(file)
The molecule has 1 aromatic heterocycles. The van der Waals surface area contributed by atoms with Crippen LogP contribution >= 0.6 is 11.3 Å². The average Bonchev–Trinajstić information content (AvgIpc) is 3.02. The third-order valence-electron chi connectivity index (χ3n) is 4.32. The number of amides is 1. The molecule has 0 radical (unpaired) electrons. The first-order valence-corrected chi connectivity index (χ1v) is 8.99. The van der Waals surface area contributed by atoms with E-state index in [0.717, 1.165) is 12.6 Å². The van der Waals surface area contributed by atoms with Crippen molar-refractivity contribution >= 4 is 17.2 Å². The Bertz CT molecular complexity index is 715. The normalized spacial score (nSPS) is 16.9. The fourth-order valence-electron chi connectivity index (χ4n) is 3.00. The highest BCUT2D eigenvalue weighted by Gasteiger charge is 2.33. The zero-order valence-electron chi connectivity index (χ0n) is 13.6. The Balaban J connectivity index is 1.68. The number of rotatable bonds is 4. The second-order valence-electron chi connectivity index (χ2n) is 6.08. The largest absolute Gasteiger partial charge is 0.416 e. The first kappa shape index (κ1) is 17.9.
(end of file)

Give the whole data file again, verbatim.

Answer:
The molecule has 1 aromatic heterocycles. The van der Waals surface area contributed by atoms with Crippen LogP contribution >= 0.6 is 11.3 Å². The average Bonchev–Trinajstić information content (AvgIpc) is 3.02. The third-order valence-electron chi connectivity index (χ3n) is 4.32. The number of amides is 1. The molecule has 0 radical (unpaired) electrons. The first-order valence-corrected chi connectivity index (χ1v) is 8.99. The van der Waals surface area contributed by atoms with E-state index in [0.717, 1.165) is 12.6 Å². The van der Waals surface area contributed by atoms with Crippen molar-refractivity contribution >= 4 is 17.2 Å². The Bertz CT molecular complexity index is 715. The normalized spacial score (nSPS) is 16.9. The fourth-order valence-electron chi connectivity index (χ4n) is 3.00. The highest BCUT2D eigenvalue weighted by Gasteiger charge is 2.33. The zero-order valence-electron chi connectivity index (χ0n) is 13.6. The Balaban J connectivity index is 1.68. The number of rotatable bonds is 4. The second-order valence-electron chi connectivity index (χ2n) is 6.08. The largest absolute Gasteiger partial charge is 0.416 e. The first kappa shape index (κ1) is 17.9.